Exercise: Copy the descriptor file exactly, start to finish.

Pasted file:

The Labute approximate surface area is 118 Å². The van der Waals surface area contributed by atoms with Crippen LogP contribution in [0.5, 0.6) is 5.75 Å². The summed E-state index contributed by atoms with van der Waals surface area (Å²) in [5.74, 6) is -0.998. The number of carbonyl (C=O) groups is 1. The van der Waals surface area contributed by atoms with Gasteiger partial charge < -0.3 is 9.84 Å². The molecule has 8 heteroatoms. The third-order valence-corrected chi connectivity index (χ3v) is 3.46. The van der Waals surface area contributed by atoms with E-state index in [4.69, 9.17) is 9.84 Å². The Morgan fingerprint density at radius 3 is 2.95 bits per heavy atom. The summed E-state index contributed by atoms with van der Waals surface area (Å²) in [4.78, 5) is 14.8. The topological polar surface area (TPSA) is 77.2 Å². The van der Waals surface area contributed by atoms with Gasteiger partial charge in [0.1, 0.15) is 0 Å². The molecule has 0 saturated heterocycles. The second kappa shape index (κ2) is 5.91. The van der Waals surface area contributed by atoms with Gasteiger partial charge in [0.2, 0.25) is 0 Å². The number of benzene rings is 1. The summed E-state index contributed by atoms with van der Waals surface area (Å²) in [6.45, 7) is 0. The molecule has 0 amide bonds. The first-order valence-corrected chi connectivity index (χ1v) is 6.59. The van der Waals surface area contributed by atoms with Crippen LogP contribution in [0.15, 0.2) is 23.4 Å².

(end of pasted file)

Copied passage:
The Labute approximate surface area is 118 Å². The van der Waals surface area contributed by atoms with Crippen LogP contribution in [0.5, 0.6) is 5.75 Å². The summed E-state index contributed by atoms with van der Waals surface area (Å²) in [5.74, 6) is -0.998. The number of carbonyl (C=O) groups is 1. The van der Waals surface area contributed by atoms with Gasteiger partial charge < -0.3 is 9.84 Å². The molecule has 8 heteroatoms. The third-order valence-corrected chi connectivity index (χ3v) is 3.46. The van der Waals surface area contributed by atoms with E-state index in [4.69, 9.17) is 9.84 Å². The Morgan fingerprint density at radius 3 is 2.95 bits per heavy atom. The summed E-state index contributed by atoms with van der Waals surface area (Å²) in [4.78, 5) is 14.8. The topological polar surface area (TPSA) is 77.2 Å². The van der Waals surface area contributed by atoms with Gasteiger partial charge in [0.1, 0.15) is 0 Å². The molecule has 0 saturated heterocycles. The second kappa shape index (κ2) is 5.91. The van der Waals surface area contributed by atoms with Gasteiger partial charge in [0.2, 0.25) is 0 Å². The number of benzene rings is 1. The summed E-state index contributed by atoms with van der Waals surface area (Å²) in [6.45, 7) is 0. The molecule has 0 amide bonds. The first-order valence-corrected chi connectivity index (χ1v) is 6.59. The van der Waals surface area contributed by atoms with Crippen LogP contribution in [0.15, 0.2) is 23.4 Å².